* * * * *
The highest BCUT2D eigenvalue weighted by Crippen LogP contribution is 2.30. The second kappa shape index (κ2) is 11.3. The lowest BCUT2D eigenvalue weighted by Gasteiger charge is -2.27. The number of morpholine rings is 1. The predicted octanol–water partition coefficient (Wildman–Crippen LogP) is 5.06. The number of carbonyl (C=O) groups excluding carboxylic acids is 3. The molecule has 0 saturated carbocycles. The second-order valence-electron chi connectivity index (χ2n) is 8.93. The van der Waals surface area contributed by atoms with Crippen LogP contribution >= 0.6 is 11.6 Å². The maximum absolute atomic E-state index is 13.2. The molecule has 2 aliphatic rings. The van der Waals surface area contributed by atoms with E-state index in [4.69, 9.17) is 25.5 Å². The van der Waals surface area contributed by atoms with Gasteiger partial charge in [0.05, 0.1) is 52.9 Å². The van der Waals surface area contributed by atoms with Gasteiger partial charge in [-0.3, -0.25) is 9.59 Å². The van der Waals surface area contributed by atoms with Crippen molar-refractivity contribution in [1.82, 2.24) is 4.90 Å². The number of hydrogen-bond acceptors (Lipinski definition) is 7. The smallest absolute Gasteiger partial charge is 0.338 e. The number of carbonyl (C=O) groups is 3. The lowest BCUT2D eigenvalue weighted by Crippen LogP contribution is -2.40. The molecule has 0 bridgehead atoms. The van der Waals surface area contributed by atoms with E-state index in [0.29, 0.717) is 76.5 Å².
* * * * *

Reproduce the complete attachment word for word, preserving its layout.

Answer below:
The highest BCUT2D eigenvalue weighted by Crippen LogP contribution is 2.30. The second kappa shape index (κ2) is 11.3. The lowest BCUT2D eigenvalue weighted by Gasteiger charge is -2.27. The number of morpholine rings is 1. The predicted octanol–water partition coefficient (Wildman–Crippen LogP) is 5.06. The number of carbonyl (C=O) groups excluding carboxylic acids is 3. The molecule has 0 saturated carbocycles. The second-order valence-electron chi connectivity index (χ2n) is 8.93. The van der Waals surface area contributed by atoms with Crippen LogP contribution >= 0.6 is 11.6 Å². The maximum absolute atomic E-state index is 13.2. The molecule has 2 aliphatic rings. The van der Waals surface area contributed by atoms with E-state index in [4.69, 9.17) is 25.5 Å². The van der Waals surface area contributed by atoms with Gasteiger partial charge in [0.05, 0.1) is 52.9 Å². The van der Waals surface area contributed by atoms with Gasteiger partial charge in [-0.3, -0.25) is 9.59 Å². The van der Waals surface area contributed by atoms with Crippen molar-refractivity contribution in [1.82, 2.24) is 4.90 Å². The number of hydrogen-bond acceptors (Lipinski definition) is 7. The smallest absolute Gasteiger partial charge is 0.338 e. The number of carbonyl (C=O) groups is 3. The lowest BCUT2D eigenvalue weighted by Crippen LogP contribution is -2.40. The molecule has 0 bridgehead atoms. The van der Waals surface area contributed by atoms with E-state index in [0.29, 0.717) is 76.5 Å².